Thus, the horizontal railing structure is formed and installed. There are many permissive modifications in details of construction, within the spirit of the invention. The extruded stock 23, from which such modiiied socket elements may be cut, is shown in Fig. 6, and a consideration of this iigure will reveal how each of the socket elements (otherwise identical with socket elements 13, 14) may have a cylindrical head portion derived from the hollow tube portion 23a of the stock. This tube portion includes a groove 23h which in each of the socket elements cut from the stock provides a groove to engage the ribs 9b or 10b in the top and bottom rails.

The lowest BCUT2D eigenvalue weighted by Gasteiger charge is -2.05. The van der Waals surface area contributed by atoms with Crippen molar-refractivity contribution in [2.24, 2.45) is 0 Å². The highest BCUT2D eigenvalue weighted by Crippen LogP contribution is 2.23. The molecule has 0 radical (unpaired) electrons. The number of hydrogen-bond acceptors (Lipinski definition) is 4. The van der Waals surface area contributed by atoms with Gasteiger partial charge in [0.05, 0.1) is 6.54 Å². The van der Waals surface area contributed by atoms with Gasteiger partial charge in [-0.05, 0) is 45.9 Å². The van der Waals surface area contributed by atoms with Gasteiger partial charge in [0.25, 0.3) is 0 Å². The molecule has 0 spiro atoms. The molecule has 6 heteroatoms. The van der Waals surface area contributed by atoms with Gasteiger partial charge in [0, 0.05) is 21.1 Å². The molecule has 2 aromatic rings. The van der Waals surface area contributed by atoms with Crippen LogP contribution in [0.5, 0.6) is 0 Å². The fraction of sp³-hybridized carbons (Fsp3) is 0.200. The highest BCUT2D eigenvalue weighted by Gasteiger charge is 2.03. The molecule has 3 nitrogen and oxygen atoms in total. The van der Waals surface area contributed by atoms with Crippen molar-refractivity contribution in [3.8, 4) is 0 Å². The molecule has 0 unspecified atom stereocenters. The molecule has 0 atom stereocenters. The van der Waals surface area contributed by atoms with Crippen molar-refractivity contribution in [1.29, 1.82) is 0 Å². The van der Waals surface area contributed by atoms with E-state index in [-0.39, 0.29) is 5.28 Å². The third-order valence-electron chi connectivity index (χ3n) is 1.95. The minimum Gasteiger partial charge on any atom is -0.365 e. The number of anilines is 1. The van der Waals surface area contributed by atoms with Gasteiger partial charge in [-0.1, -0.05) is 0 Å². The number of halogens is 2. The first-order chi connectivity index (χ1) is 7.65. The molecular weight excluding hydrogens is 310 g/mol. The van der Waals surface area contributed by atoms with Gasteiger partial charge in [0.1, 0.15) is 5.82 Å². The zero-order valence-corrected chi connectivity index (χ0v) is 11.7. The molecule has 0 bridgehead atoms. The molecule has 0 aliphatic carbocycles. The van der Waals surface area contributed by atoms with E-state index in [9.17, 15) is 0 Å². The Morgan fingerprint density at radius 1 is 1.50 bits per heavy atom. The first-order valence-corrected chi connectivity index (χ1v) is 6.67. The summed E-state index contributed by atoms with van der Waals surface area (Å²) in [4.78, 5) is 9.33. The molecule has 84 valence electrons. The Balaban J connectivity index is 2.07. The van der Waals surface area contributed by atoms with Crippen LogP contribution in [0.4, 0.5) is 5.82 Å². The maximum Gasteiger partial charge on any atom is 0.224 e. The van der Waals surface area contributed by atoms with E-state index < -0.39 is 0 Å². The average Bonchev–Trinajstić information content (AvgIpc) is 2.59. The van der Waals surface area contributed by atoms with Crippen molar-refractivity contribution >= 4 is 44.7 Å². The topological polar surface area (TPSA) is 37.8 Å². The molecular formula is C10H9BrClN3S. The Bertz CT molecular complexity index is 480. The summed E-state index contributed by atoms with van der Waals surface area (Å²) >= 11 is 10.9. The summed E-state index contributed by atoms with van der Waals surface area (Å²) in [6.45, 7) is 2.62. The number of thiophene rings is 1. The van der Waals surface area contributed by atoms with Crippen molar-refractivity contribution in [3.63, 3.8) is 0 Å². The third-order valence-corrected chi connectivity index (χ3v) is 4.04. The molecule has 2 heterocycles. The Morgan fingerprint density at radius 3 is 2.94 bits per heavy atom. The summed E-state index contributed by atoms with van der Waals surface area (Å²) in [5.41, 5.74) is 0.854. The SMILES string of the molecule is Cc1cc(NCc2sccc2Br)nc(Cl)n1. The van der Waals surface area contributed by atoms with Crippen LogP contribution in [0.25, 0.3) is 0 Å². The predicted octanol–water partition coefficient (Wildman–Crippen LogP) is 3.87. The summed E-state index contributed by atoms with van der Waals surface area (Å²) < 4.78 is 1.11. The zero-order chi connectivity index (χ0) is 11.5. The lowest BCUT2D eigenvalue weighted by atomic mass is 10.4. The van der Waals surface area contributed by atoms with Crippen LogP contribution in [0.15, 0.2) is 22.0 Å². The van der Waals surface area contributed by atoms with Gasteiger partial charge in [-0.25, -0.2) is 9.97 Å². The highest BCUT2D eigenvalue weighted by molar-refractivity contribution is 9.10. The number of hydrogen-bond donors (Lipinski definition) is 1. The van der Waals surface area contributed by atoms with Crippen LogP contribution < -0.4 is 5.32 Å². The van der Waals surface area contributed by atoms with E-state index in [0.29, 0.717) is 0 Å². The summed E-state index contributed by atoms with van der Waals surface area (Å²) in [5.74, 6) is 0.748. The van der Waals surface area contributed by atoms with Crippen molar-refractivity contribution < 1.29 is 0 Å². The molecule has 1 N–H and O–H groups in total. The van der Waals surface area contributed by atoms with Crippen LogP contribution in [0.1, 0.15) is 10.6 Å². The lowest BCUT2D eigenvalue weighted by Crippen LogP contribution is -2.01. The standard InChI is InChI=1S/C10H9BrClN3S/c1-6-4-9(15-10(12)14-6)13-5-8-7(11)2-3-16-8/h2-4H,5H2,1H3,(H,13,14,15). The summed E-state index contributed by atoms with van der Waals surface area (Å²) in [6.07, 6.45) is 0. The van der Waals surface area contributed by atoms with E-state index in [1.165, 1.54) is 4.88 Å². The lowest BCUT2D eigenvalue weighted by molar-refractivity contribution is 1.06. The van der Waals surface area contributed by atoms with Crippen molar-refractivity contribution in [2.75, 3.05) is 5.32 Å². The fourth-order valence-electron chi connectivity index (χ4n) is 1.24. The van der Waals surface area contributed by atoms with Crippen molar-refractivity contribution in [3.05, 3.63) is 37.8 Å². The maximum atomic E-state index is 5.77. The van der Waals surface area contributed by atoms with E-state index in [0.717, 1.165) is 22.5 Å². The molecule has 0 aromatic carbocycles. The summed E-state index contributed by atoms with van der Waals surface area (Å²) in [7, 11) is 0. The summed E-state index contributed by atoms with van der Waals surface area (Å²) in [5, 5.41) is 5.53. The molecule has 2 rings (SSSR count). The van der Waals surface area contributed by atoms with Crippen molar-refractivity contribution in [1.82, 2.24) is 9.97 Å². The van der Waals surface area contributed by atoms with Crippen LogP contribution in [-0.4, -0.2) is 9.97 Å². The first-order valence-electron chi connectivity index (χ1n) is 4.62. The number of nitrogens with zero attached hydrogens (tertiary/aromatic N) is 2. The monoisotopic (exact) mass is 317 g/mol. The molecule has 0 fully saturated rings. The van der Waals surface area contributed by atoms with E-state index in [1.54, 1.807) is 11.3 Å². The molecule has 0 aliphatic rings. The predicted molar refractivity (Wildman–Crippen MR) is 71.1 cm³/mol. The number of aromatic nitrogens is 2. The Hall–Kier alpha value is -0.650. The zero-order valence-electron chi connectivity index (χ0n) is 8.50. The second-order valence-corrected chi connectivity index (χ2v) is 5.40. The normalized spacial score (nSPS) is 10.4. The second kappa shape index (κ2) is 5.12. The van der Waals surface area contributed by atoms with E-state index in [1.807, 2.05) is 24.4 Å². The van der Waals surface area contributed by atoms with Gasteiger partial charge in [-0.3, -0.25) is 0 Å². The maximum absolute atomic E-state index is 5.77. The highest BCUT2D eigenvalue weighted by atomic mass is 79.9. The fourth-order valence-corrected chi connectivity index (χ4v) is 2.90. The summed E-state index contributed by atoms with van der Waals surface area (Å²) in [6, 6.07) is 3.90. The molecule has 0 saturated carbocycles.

In further modication each socket element may comprise a metal casting24 (Fig. 5), having a substantially spherical head portion, 24a, formed with an arcuate groove 24b that is adapted to engage the ribs 9b or 10b of the top or'bottom rails. The spherical head is provided with threaded holes 24C to receive-the screws 15 (Fig. 2) that secure the' socket elements to the rails 9 and 10. While this, socket element isperfectly adaptedy for use in the horizontal railing, structureA presently under con- 5 sideration, it may be noted that the curved form of the head portion and the groove of this type of socket element permits of the inclination of the rails with respect' to the balusters, as is essential in the inclined railing portion for the stairway (2, Fig. 1), as will presently appear. Each of the forms of socket elements thus far described are designed to receive and secure the grooved ends of the type of balusters shown in Figs. 2, 4 and 8. The particular form of the balusters between the grooved upper and lower ends may take a wide variety of detailed construction. ln Fig. l is shown one of the many variants. The body 2S of the balusters may consist of two straps of metal twisted to serpentine contour between the grooved end pieces 25a, 25a.